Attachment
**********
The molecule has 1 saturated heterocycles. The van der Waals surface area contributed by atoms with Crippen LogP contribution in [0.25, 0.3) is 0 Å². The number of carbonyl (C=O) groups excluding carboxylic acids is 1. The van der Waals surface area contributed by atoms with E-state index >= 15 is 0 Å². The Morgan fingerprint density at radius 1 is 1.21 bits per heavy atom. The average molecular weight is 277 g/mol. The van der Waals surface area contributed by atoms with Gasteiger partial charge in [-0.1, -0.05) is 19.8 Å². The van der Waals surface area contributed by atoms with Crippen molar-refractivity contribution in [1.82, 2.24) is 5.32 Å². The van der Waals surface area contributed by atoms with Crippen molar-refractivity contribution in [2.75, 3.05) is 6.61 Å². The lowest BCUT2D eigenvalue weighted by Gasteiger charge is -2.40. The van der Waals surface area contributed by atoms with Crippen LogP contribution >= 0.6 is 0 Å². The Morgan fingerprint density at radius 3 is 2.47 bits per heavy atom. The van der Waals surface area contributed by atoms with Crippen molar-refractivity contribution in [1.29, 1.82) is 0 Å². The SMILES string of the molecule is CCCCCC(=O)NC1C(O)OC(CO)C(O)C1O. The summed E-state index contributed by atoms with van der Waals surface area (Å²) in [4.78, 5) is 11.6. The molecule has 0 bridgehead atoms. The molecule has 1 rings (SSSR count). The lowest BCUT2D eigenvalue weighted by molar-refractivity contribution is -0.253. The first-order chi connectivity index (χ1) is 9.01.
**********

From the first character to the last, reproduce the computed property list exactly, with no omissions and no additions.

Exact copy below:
The molecule has 1 saturated heterocycles. The van der Waals surface area contributed by atoms with Crippen LogP contribution in [0.25, 0.3) is 0 Å². The number of carbonyl (C=O) groups excluding carboxylic acids is 1. The van der Waals surface area contributed by atoms with E-state index >= 15 is 0 Å². The Morgan fingerprint density at radius 1 is 1.21 bits per heavy atom. The average molecular weight is 277 g/mol. The van der Waals surface area contributed by atoms with Gasteiger partial charge in [-0.1, -0.05) is 19.8 Å². The van der Waals surface area contributed by atoms with Crippen molar-refractivity contribution in [1.82, 2.24) is 5.32 Å². The van der Waals surface area contributed by atoms with Crippen molar-refractivity contribution in [2.75, 3.05) is 6.61 Å². The lowest BCUT2D eigenvalue weighted by Gasteiger charge is -2.40. The van der Waals surface area contributed by atoms with Crippen LogP contribution >= 0.6 is 0 Å². The Morgan fingerprint density at radius 3 is 2.47 bits per heavy atom. The van der Waals surface area contributed by atoms with Crippen molar-refractivity contribution in [1.29, 1.82) is 0 Å². The SMILES string of the molecule is CCCCCC(=O)NC1C(O)OC(CO)C(O)C1O. The summed E-state index contributed by atoms with van der Waals surface area (Å²) in [4.78, 5) is 11.6. The molecule has 0 bridgehead atoms. The molecule has 1 rings (SSSR count). The lowest BCUT2D eigenvalue weighted by molar-refractivity contribution is -0.253. The first-order chi connectivity index (χ1) is 9.01.